A dozen detectives from multiple police departments "worked their tails off" for a month, Speyer said. "They had one mission and that was to get justice for Molly and her family. There is nothing more serious than when somebody takes someone else's life."
Molly collapsed on the road after her friends heard a pop that sounded like fireworks and saw an oncoming, dark-colored car drive past. The girls flagged down another car for help. The shooting was reported about 11:18 p.m.
In the hours that followed, police received reports of a several drive-by shootings in Lake Stevens and Marysville. More incidents were reported the next day when people noticed damage to their vehicles and homes. One shooting was reported at a house less than a half mile from Walker's home.
Detectives collected at least five spent rounds from the various scenes. No rounds where recovered at the homicide scene, court documents said.
The shootings appear to have been done by somebody using a .30-caliber firearm, detectives determined with the help of ballistics experts at the Washington State Patrol crime lab. Purchase records show Walker bought a .30-caliber Ruger Blackhawk handgun earlier this year at a Tulalip sporting goods store.
The weapon uses ammunition similar to that used in .30-caliber M-1 carbines. A search of Walker's home turned up the Ruger as well as two carbines, the documents say.
His Facebook page includes a prominent photo showing several firearms laid out on tables, including the type of weapons detectives believe were used in Conley's killing. Investigators haven't yet determined whether a rifle or handgun was used, but detectives were told that the bullets recovered from the drive-bys likely can be matched to a specific weapon, according to court papers.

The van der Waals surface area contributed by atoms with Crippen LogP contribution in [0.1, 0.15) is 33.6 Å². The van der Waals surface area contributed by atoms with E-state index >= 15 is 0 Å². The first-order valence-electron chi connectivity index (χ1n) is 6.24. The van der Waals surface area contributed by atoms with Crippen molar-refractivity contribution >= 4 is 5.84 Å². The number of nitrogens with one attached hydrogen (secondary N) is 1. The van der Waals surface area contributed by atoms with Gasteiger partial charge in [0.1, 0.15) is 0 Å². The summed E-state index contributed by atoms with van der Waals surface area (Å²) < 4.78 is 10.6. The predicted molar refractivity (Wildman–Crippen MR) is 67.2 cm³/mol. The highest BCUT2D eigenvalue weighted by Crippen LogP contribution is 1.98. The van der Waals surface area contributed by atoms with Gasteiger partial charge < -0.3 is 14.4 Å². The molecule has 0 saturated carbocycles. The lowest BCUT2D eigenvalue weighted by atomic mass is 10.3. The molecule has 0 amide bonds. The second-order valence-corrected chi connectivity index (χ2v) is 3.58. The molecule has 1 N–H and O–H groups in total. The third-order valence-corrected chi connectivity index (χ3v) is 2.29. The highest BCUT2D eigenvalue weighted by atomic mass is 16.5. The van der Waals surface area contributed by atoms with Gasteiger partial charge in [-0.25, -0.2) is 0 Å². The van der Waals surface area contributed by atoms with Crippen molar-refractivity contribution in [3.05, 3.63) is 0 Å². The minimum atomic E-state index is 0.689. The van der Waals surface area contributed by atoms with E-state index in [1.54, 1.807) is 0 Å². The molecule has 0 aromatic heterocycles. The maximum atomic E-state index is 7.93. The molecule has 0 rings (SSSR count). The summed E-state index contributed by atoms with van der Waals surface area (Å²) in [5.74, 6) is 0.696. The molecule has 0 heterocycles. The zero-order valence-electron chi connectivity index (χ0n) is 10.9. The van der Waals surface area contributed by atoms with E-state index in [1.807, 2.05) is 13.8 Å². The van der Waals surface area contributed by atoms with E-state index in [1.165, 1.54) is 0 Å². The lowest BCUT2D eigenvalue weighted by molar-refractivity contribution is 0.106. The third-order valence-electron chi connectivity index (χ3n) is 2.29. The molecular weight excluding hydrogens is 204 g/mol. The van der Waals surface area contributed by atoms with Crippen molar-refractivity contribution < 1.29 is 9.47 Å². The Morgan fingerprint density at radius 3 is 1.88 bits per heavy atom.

Paint chips and damage to Walker's black Pontiac G6 coupe also are consistent with evidence left when the shooter's vehicle crashed into a car parked at one of the Marysville shootings, the documents say.
Walker was arrested as he was leaving his house Friday. He spoke with detectives for nearly three hours. Walker did not confess to killing Molly or randomly firing at houses and cars, sheriff's spokeswoman Shari Ireton said.
He reportedly gave police conflicting accounts of where he went after his shift on June 1. He reported going to a downtown Everett pub, where he said he drank up to three beers and up to three shots of whiskey. Detectives later recovered a receipt showing a $67 bar receipt printed around 10:10 p.m. When confronted about the discrepancies, Walker reportedly admitted going to Lake Stevens in search of a restaurant. He said he got lost and drove around the lake a couple of times. He said he may have seen six girls walking along a road in Lake Stevens, court papers said.
He told police his car was damaged in the Boeing parking lot a couple of weeks ago. He said he didn't report the damage to anyone and recently replaced a broken headlight.
Walker reportedly detailed the guns he owns, including the "more valuable weapons" stored at his parents Camano Island home, court papers said. A handgun and rifle were found in his car when he was arrested. Walker said he had the weapons because he had planned to go shooting over the weekend.
Molly's parents released a statement Monday, again praising detectives for their work.
"We are grateful to the Snohomish County Sheriff's Department, especially Detective Brad Pince and Undersheriff Tom Davis, for their ongoing dedication and kindness to us during this horrific time. Their efforts bring great relief to our family and the Lake Steven's community," the family wrote.
They also asked that their daughter's life not be overshadowed by the circumstances of her death.
Molly, nicknamed "4.0" for her perfect grades, inspired her classmates, teammates, friends and family "to live better lives, to find hope in the midst of hardship, and to play the game -- whether soccer, lacrosse, or life -- with enthusiasm, determination, and joy," her parents wrote.
Scott North contributed to this report.
Diana Hefley: 425-339-3463;